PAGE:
Who is the Hero of Your Anecdote?

Read these two versions of the same anecdote told by a litigation support consultant:

Version #1

Sometimes losing is almost as good as winning.  Not long ago, a major power company was sued for breach of a twenty-year power contract.  The plaintiffs were asking for damages in excess of one billion dollars, the value of the damages hinging on the discount rate used in their calculation. 

Multiple experts offered the defendant ways to calculate the rate.  We spent many hours educating the general counsel on the credibility of the alternative ways to calculate a discount rate and persuaded him of the intellectual superiority of our approach.  When the arbitrators compared our estimation of the discount rate with the one provided by the plaintiff’s expert, they found ours more credible.  The power company ended up paying the plaintiff only $115 million, far less than they would have had to pay if the plaintiffs had won or one of the other experts’ calculations of the discount rate had been presented.

Version #2

Sometimes losing is almost as good as winning.  Not long ago, a major power company was sued for breach of a twenty-year power contract.  The plaintiffs were asking for damages in excess of one billion dollars, the value of the damages hinging on the discount rate used in their calculation. 

The attorney representing the company asked several experts to calculate the rate.  He spent many hours with the power company’s general counsel evaluating the credibility of the alternative ways to calculate a rate, and selected our experts’ approach.  When he took the case before arbitrators, they found his arguments both intellectually superior and more compellingly presented than those provided by the plaintiff’s attorney.  The power company ended up paying the plaintiff only $115 million, far less than they would have had to pay if the plaintiffs had won or one of the other experts’ calculations of the discount rate had been presented.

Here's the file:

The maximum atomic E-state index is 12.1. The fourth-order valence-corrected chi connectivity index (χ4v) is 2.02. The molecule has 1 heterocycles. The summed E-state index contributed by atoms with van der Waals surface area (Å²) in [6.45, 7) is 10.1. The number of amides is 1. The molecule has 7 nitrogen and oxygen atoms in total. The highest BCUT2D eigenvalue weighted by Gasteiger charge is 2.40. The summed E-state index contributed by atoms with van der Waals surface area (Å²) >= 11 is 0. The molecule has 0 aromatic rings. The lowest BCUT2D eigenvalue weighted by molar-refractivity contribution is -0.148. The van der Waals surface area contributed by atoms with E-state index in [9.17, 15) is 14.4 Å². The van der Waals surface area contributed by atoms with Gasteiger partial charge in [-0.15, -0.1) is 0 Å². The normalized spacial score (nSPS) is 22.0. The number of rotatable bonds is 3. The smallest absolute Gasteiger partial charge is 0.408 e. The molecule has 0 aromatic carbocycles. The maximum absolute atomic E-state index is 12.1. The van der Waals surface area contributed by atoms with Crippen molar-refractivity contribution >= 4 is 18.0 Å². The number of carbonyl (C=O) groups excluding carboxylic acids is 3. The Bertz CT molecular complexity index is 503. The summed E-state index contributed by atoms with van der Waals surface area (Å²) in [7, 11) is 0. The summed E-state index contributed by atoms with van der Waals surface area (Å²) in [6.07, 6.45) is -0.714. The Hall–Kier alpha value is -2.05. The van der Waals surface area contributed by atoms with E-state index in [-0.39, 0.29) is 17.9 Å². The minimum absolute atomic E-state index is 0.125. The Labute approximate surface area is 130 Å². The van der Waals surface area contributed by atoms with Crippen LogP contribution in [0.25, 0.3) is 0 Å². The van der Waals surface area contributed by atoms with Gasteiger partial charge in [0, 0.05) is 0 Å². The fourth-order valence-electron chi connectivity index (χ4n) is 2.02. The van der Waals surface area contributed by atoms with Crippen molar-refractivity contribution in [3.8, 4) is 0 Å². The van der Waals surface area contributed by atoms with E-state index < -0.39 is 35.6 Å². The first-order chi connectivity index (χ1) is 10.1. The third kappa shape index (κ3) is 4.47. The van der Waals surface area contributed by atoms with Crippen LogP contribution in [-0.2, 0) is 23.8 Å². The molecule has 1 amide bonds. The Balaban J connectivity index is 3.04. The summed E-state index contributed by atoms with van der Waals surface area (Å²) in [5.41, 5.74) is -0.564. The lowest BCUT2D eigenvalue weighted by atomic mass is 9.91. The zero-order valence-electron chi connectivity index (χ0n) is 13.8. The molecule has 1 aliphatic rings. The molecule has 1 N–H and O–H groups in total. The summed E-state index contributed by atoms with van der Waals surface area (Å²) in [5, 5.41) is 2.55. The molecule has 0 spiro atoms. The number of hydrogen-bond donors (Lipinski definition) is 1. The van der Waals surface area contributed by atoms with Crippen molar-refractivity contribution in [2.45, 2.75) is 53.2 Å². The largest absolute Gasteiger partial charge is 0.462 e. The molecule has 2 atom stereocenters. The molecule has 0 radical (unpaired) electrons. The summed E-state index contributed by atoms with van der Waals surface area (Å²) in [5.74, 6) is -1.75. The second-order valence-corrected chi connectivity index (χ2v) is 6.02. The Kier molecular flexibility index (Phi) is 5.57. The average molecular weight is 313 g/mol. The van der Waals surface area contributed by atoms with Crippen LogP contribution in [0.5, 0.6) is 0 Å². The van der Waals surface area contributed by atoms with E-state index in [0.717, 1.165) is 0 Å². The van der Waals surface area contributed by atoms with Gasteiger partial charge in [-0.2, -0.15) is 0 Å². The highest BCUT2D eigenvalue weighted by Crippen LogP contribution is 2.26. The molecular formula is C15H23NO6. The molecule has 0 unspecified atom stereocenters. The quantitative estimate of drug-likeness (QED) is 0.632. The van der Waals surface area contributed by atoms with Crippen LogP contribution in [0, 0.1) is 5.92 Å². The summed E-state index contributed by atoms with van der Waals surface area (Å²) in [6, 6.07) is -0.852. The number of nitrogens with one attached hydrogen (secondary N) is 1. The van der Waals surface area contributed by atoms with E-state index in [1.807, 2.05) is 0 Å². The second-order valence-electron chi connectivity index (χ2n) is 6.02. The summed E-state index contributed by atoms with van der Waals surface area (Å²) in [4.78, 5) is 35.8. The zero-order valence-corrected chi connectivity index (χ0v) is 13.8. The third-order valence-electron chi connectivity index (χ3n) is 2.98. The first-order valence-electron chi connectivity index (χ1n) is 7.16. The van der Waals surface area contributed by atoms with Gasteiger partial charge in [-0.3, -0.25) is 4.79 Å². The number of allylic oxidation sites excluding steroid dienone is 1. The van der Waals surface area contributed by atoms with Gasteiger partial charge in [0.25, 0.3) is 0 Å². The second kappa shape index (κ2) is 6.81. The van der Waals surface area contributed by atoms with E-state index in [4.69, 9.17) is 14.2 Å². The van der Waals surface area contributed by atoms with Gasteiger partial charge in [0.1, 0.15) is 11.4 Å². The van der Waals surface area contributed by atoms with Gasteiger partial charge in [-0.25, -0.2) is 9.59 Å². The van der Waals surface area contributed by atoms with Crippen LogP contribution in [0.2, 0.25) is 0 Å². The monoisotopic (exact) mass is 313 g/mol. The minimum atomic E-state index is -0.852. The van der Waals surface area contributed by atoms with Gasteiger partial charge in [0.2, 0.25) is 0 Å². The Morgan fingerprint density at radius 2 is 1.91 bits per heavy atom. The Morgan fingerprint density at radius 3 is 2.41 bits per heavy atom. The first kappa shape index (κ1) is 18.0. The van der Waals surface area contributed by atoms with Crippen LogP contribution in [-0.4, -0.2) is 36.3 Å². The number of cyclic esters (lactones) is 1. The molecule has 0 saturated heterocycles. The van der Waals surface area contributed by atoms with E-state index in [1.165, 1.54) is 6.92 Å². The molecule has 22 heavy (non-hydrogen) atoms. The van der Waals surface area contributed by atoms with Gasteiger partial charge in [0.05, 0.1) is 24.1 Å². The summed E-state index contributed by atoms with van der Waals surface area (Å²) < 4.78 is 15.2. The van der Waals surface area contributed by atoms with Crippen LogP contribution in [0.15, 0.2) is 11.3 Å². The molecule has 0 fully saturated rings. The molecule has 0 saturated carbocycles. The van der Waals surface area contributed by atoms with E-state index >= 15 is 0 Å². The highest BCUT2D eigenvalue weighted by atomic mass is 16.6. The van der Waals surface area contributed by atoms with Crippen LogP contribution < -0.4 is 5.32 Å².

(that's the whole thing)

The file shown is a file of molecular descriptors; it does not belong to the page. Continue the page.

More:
These are both accurate descriptions of what occurred, but the points of view differ dramatically.  In Version #1 the consultant is the hero and the plaintiff’s attorney isn’t even mentioned.  In Version #2 the defendant’s attorney is the hero and the consultant a helpful sidekick.

Is one version better than the other?  Why?  Might one version be preferable in some circumstances and the second in others?  What circumstances might they be?
If you were an attorney listening to the story, which version would you find most interesting and compelling?  Why?

If you used this anecdote describing your services to an attorney considering using you on another case, what different messages might the two versions send to him?

An anecdote is a simplification of a complex bit of history.  How you choose to simplify sends a strong message to the listener.  You should choose your words carefully.  It is especially important that you choose your hero for the story with the listener in mind.

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2 Responses to “Who is the Hero of Your Anecdote?”

  1. Anecdote Says:

    An anecdote’s point of view

    The power company ended up paying the plaintiff only $115 million, far less than they would have had to pay if the plaintiffs had won or one of the other experts’ calculations of the discount rate had been presented.

    …The power company ended up …

  2. Ford Harding Says:

    Shawn Callaghan has notice another feature of these anecdotes that you can find at:

    http://www.anecdote.com.au/archives/2008/02/an_anecdotes_po.html

    He notes that the reason the story is important–he calls it the moral–is stated in the openning sentence.  When using anecdotes to sell professional services, this lead-ion sentence is essential to making certain the client draws the meaning you want from thes story. 

    If you are interest in the construction and use of anecdotes, Shawn’s blog is a must read.  It provides the best insights on the subject I have seen in blogs. 

    Ford

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